Comments: No Phones, No Pool, No Pets

That's one reason why I prefer a little Fantasy with my SF (and my one fiction subscription is, indeed, to Fantasy and Science Fiction) and I like my SF short so that it doesn't have to work out all the implications of every self-destructive tendency we've discovered in ourselves.

I like the Golden Age stuff (Kuttner and Moore rock like nobody else), but I grew up on the Silver Age stuff (Heinlein straddles the line; Niven, Ellison), discovering the potential for complexity and unintended consequences, the drama of dystopia as well as utopia. That's where the "speculative" part gets interesting, for me.

Posted by Jonathan Dresner at July 9, 2004 03:36 AM

p.s. There's an essay to be written contrasting Asimov's actual Robot stories with the silly Conspiracy Theory knockoff they've produce for our summer entertainment. I might get to it, but you're welcome to try, too.

Posted by Jonathan Dresner at July 9, 2004 03:38 AM

I grew up on the "Silver Age" fiction as well, and we seem to have much the same taste in authors. :)

I discovered the Golden Age work later and was entranced by the different approach the entire era took toward 'science fiction.' I enjoy re-reading the best of that fiction today (although Campbell's insistance on The Ultimate Triumphant Nobility of Humanity can be almost . . . almost annoying in this more cynical age).

P.S. I hadn't actually planned to see Conspiracy Theory, but I look forward to your review. :)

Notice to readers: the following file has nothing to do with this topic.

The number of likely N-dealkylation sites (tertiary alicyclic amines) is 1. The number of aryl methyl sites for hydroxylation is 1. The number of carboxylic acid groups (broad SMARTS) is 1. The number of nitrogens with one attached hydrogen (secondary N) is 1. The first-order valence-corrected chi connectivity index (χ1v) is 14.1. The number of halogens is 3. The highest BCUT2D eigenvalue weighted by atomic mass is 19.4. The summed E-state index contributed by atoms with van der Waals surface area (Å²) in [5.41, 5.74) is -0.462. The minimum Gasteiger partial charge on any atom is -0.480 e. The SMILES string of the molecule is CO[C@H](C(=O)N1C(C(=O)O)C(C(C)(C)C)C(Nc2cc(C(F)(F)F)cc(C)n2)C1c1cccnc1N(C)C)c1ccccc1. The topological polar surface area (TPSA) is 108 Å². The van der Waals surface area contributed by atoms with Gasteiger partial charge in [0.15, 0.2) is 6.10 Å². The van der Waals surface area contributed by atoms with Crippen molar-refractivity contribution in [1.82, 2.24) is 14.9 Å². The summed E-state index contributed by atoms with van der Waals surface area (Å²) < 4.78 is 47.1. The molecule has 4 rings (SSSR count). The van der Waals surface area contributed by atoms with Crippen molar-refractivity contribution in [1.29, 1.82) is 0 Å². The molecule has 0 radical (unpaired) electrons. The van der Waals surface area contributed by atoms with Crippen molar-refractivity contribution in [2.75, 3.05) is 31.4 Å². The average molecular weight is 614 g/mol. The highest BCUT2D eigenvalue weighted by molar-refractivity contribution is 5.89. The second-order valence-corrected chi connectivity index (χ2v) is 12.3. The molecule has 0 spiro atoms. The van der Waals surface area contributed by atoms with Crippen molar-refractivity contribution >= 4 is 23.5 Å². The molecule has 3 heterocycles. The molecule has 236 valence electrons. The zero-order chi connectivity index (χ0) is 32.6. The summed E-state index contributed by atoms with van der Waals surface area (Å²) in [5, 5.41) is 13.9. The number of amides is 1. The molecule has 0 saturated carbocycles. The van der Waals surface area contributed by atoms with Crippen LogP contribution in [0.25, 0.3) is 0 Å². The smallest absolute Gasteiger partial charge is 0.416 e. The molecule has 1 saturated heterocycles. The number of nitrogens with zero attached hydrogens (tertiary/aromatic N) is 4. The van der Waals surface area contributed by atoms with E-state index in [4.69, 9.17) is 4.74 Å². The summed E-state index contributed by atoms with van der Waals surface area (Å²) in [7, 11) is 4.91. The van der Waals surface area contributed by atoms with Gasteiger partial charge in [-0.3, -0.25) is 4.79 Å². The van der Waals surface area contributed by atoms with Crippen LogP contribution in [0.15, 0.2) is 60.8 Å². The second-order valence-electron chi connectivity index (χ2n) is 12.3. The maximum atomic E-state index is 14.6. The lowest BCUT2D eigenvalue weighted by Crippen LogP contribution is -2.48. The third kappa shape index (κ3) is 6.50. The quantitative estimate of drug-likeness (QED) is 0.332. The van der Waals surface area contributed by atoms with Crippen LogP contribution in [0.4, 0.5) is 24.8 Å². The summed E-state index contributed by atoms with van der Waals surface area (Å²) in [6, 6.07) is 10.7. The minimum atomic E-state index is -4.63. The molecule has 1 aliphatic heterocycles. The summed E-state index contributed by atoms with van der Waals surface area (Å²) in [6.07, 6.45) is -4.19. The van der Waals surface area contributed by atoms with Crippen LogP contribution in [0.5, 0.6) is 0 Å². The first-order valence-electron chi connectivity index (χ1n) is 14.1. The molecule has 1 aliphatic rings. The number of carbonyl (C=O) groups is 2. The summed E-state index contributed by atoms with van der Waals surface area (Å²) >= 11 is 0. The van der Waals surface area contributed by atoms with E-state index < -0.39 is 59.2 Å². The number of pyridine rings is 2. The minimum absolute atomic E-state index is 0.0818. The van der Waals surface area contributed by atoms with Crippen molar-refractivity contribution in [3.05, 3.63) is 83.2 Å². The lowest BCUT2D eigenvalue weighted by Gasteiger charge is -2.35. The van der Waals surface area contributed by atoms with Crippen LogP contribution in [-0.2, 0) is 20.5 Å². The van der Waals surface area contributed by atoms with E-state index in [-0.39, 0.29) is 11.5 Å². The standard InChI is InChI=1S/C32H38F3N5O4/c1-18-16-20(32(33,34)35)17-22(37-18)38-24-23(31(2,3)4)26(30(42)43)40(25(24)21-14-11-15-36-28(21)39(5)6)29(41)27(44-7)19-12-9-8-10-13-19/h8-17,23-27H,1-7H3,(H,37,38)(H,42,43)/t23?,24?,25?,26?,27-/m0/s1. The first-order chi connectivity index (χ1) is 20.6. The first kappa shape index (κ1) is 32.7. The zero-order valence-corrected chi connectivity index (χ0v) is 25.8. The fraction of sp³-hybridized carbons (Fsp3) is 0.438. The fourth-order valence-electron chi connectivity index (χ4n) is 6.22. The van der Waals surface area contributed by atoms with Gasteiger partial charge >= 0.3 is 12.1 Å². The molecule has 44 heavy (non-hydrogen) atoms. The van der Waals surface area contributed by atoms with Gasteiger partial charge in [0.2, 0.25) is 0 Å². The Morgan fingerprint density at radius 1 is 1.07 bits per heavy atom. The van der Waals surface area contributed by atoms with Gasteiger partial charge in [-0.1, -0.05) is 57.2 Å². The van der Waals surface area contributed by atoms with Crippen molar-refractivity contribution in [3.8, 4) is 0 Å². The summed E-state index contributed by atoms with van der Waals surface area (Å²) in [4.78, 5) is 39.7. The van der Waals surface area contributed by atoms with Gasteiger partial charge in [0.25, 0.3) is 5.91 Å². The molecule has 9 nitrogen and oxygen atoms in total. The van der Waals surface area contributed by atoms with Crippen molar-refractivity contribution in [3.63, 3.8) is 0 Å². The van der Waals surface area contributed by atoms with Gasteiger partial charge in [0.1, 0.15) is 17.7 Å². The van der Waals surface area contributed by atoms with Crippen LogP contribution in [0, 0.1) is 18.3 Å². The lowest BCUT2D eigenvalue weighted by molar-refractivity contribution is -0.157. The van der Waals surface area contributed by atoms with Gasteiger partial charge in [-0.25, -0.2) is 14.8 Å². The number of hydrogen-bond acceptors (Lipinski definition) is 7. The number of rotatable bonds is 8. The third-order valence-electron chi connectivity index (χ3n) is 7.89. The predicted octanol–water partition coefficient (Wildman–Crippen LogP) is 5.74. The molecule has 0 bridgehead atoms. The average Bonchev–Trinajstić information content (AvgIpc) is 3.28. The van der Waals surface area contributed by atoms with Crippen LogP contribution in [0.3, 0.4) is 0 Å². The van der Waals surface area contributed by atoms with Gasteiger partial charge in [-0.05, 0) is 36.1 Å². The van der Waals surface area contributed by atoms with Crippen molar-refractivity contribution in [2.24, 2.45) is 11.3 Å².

Posted by Anne at July 9, 2004 08:29 AM

Sorry, I wasn't clear. Conspiracy Theory is an interesting film; though I'm not much of a Mel Gibson fan these days, that remains a signature performance, in which his twitchyness becomes his character. Patrick Stewart as menacingly banal bad guy is great, though.

I, Robot is, judging by the trailers, a pitiful melange of derivative components: Matrix prequel for "thriller" plot; Men in Black and Enemy of the State for Will Smith's performances; a little theory from Asimov (by way of Philip Dick/Blade Runner and William Gibson, of course), and ten-year old CGI technology. I'm unlikely to waste money on it, but I'll read enough about it to contrast it with the great puzzlers Asimov gave us.

Posted by Jonathan Dresner at July 9, 2004 11:49 PM

Ahhh...I see what you mean, Jonathan. For the record, after having seeing previews for I, Robot I can safely say that there's no conceivable way I'd waste money or time on it.

Posted by Anne at July 15, 2004 11:59 AM